Yet another attempt to install a command-line tool

Me: Hey, cool, there’s a tool that checks ePub files for accessibility!

Me: …Uh-oh, it’s a command-line tool.

Me: [Downloads and installs node.js, as required by the accessibility-tool instructions.]

Me: [Figures out that a certain command must be run as superuser, which isn’t clear from the cryptic error message.]

Me: [Runs npm command to install accessibility tool.]

Me: [Runs into another cryptic error message about trying to install Chromium.]

Me: [Follows instructions in cryptic error message, but they don’t help.]

Me: [Googles cryptic error message.]

Me: [Discovers that to resolve the cryptic error message, you have to set a value for a variable, but instead of using the all-caps variable name specified in the error message, you have to use an all-lowercase version.]

Me: [Wonders why a tool that’s supposed to improve accessibility is so damn hard to install.]

(For past command-line adventures, see also How to install Unix-like software and More software installation.)

Update a few minutes later: Turns out that the tool won’t run without Chromium installed, so my bypassing of the Chromium-won’t-install problem didn’t fix things after all.

Update another ten minutes later: Sigh. The installation of the accessibility tool fails because it can’t create a directory, '/usr/local/lib/node_modules/@daisy/ace/node_modules/puppeteer/.local-chromium', even though it’s running as superuser. So I created that directory myself and re-ran the installer, and the same thing happened. Apparently the installer deletes everything under a certain directory before it installs, so if I create the directory myself ahead of time, then first the installer deletes the directory I just created, and then it tries to re-create it, but can’t because it doesn’t know it has superuser permissions, so it fails with an error message.

So I give up; it’s not worth continuing to try to fix the problem. Normally I would try to file a bug, but in my experience, trying to file a bug for this kind of thing is likely to take hours and end up not working. I’ve got too much else that I need to do today.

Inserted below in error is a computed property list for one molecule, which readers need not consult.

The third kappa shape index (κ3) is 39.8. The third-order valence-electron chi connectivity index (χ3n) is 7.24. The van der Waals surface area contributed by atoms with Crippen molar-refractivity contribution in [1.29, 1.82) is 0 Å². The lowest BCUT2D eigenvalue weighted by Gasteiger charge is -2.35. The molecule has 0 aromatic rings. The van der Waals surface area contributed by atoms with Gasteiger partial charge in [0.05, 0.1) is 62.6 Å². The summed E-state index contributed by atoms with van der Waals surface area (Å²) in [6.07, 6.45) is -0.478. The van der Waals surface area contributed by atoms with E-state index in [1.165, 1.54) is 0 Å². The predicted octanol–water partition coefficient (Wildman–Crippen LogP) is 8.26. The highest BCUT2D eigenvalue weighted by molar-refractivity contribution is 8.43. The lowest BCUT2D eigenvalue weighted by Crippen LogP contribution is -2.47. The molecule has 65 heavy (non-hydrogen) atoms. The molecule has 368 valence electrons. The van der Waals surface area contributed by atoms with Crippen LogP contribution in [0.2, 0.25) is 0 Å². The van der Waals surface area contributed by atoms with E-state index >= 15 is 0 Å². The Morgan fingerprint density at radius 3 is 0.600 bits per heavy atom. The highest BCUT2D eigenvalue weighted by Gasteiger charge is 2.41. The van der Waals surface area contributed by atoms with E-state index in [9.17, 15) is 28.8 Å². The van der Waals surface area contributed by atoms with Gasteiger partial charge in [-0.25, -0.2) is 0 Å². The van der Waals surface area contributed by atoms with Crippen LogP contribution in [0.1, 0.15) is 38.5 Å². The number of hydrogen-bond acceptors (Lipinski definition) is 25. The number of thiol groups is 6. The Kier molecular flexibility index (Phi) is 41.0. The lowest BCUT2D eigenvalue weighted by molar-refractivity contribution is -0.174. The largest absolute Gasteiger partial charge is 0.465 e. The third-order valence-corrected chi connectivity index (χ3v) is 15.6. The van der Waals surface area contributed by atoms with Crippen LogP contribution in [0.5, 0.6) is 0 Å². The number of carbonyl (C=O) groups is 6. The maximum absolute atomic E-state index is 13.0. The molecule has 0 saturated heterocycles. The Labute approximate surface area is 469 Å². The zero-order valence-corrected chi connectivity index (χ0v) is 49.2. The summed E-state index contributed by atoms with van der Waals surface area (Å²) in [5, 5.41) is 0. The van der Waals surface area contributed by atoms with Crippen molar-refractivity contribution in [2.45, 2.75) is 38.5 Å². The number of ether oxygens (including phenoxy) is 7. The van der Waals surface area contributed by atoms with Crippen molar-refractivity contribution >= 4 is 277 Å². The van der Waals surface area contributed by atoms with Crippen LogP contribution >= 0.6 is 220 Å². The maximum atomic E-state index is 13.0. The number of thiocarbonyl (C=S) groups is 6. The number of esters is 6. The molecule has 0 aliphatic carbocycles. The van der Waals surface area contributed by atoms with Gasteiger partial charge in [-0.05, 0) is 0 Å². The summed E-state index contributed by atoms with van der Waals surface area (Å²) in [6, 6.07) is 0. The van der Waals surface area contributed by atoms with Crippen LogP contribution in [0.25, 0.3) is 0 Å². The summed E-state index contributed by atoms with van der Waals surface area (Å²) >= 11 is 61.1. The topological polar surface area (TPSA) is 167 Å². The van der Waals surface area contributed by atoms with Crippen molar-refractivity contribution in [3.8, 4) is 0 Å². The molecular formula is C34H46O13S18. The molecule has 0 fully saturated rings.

One more update: A friend pointed out to me that the accessibility tool’s troubleshooting section explains how to fix this problem.

So I’ve now got the tool installed and running. Whew.

But I find the troubleshooting instructions offputting. “You need to tell the installation scripts to enforce the super-user permissions”? Isn’t that what running under sudo is supposed to do? And it turns out that the standard installation, without which the tool doesn’t run at all, requires you to set a parameter called --unsafe-perm, which really doesn’t sound like a safe thing to do. And nowhere in the basic instructions for installing the tool does it mention that you need to do this.

I think maybe this problem only happens if you install using sudo, and they don’t expect users to do that—which is funny, because most other command-line tools I’ve tried to install won’t install without using sudo.

So I feel like their main instructions ought to explicitly say something like “Don’t install this using sudo. If you want to install it using sudo, then use this command line instead: …” Or at least explicitly link to the troubleshooting page, which it didn’t occur to me to go looking for.

On the plus side, it turns out that the tool’s maintainers invite comment via Twitter as well as bug-filing, so instead of trying to go through the bug-filing process, I’ll just tweet to them. Hi, Ace maintainers! I do appreciate your work, I’m just frustrated at the amount of time I lost this morning trying to install your tool.

One Response to “Yet another attempt to install a command-line tool”

  1. Dave

    Thanks for this great feedback – we’re working through some updates to the information on our site to hopefully make things clearer. It’s great that you found the Ace command line tool, but it seems you may have benefited more from discovering our desktop app version and not tangled with the command line at all – again something we’ve made changes to improve.
    Thanks again for the feedback.


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